July 11, 2012
How to Use QR Codes and Google Maps in Your Ads
You may have seen QR codes in advertising, on packaging, on business cards, on signs, and even on T-shirts. We’ve even seen them on the stickers on bananas!
Quick Response codes are 2 dimensional matrix barcodes that are free to create and can be read using one of many free QR scanning applications for your smartphone. In essence, they take a piece of information from a transitory media and, very quickly and easily, add it in to your cell phone.
What happens when you scan a QR code? There are two main activities that a QR code can trigger:
LINK TO ANY WEB ADDRESS
- Send people to a Google Map of your building’s location with street view and the location of local schools and amenities.
- Have a YouTube video tour of the apartment automatically play.
- Link to your property’s WebVista website, apartment listing or online application form.
- Link to any page on your mobile site or blog.
- Send people to follow you on Twitter, Like your Facebook page, connect with you on LinkedIn, or check-in on Foursquare.
CREATE AN ACTION
- Dial a phone number.
- Place a Skype call.
- Send a text message.
- Open a pre-addressed email window.
- Download a VCard with your contact details.
- Receive a VCalendar event.
- Used creatively, a QR code has the ability to be a great marketing tool for your property.
First, decide what you want the QR code to do. We think that linking your QR code to a Google Map is a great idea if your ad appears on a site with no map functionality. You can also link it to your Google Places page (look for our upcoming post about Google Places later this month.)
Remember that if the QR code links to a web address, it will be opened on a mobile phone. Make sure that the page links to either a mobile site or does not contain heavy graphics or Flash, which is not viewable on iPhones or iPads.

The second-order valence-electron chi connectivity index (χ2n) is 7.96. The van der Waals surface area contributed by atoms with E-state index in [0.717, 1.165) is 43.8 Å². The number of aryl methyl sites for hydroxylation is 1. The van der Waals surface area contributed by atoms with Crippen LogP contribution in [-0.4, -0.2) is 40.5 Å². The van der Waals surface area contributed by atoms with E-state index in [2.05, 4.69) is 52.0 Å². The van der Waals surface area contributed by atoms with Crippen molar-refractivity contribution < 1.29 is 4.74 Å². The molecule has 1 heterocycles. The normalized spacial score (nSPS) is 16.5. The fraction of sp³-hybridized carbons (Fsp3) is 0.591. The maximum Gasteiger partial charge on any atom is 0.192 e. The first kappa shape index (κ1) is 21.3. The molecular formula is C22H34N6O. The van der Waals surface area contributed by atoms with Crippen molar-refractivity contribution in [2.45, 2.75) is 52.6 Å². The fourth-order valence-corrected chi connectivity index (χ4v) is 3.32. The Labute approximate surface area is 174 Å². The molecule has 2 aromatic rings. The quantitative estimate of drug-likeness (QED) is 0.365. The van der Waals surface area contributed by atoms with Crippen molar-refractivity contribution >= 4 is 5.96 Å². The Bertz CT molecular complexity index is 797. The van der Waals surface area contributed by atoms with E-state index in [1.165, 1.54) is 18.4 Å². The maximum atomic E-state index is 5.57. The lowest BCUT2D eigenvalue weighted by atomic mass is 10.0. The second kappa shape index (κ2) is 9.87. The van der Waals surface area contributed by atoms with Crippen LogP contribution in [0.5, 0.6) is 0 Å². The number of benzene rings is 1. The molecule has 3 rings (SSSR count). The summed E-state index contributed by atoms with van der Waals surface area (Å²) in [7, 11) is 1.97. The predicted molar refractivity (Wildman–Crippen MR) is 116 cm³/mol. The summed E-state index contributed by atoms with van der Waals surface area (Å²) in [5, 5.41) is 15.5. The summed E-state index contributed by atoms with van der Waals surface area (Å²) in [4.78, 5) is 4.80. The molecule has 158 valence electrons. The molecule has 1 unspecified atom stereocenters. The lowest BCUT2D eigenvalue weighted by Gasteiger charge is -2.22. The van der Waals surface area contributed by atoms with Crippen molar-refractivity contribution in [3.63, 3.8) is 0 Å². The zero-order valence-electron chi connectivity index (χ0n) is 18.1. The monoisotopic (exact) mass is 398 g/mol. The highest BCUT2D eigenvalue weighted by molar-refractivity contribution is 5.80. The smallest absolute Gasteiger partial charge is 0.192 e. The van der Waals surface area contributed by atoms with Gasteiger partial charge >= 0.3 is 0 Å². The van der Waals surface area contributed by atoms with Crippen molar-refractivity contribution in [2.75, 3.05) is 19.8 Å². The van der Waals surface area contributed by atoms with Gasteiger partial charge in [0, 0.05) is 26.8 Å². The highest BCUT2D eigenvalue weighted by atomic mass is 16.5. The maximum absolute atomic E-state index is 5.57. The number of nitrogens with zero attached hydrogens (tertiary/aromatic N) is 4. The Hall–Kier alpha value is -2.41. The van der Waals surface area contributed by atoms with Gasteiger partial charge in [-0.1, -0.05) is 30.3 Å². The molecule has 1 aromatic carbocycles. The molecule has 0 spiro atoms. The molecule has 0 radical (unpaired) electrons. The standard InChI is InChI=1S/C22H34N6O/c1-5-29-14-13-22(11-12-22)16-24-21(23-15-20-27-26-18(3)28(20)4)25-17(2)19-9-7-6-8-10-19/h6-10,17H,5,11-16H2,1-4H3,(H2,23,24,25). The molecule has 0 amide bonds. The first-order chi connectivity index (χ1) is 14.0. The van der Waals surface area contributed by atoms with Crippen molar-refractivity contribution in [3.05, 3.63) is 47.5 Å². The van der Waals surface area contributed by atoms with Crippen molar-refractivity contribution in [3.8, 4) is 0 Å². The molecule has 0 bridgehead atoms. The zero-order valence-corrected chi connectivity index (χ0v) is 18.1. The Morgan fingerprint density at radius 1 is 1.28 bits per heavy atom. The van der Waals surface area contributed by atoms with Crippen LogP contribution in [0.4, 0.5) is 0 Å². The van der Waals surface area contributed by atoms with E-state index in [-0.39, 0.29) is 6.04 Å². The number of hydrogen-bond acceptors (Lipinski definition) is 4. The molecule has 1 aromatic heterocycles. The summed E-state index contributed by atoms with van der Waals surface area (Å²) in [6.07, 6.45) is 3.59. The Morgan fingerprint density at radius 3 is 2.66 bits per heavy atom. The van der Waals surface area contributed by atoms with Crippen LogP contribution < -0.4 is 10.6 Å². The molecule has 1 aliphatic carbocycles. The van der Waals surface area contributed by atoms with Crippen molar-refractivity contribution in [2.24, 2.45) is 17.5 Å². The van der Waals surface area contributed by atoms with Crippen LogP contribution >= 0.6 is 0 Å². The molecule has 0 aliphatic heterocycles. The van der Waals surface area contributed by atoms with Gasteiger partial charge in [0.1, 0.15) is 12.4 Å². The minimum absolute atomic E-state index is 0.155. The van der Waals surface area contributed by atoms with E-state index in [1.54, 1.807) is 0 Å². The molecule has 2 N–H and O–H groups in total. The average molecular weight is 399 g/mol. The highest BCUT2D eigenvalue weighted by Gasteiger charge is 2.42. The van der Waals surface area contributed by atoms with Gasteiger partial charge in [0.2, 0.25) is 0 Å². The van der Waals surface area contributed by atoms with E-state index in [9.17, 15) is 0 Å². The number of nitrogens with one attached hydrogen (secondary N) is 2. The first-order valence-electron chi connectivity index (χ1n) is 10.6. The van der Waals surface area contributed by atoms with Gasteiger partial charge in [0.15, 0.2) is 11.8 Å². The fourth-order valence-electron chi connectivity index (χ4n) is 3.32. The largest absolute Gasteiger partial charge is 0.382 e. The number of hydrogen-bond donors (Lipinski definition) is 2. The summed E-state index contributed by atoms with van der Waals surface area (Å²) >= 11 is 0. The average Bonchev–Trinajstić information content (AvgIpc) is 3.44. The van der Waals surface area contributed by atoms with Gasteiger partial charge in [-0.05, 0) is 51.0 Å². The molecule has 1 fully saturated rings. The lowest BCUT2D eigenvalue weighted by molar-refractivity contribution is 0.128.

Out of respect to your audience, we also suggest that near the image of the QR code you disclose what it links to or what action will happen. Some people don’t like surprises, particularly if placing a call, sending a text or downloading data will cost them money on their phone plan.
Next, you need to find a service that will create your QR code. There are many that can be found by Googling “free QR code generator.” Try QRSTuff.com that allows your code to perform many functions, customize the colour of your QR code, download, print and email your code.
There are also paid services that allow you to insert custom graphics into your code, download very high resolution files for large-scale printing, or provide you with analytics data for tracking the performance of your code.
Download a QR scanner application to your smartphone so that you can test your code before publicizing it. Also, once you have a QR reader on your phone, you’ll find inspiration in discovering how other companies are using the codes.
Lastly, put your code wherever it makes sense. Use it in place of one of your photo spots in online apartment listings, on your building’s exterior signage, in newspaper ads, on flyers.
Because QR codes are free, you can create an assortment that perform different functions. To keep multiple codes organized, on your computer create a folder for each QR code. Inside, include the downloaded QR code file, as well as a text file that includes the link and any other relevant notes and information.
With this type of QR library, you can use one code in an online ad linking to Google Maps, Google Places or your Web Vista online application form; another on your business card to download a Vcard; one on your property’s exterior signage to place a call or email you about vacancies, and one in your advertising encouraging people to follow you on Twitter or Facebook.
Have fun experimenting with QR codes and see which uses perform best for you. The only limit is your imagination!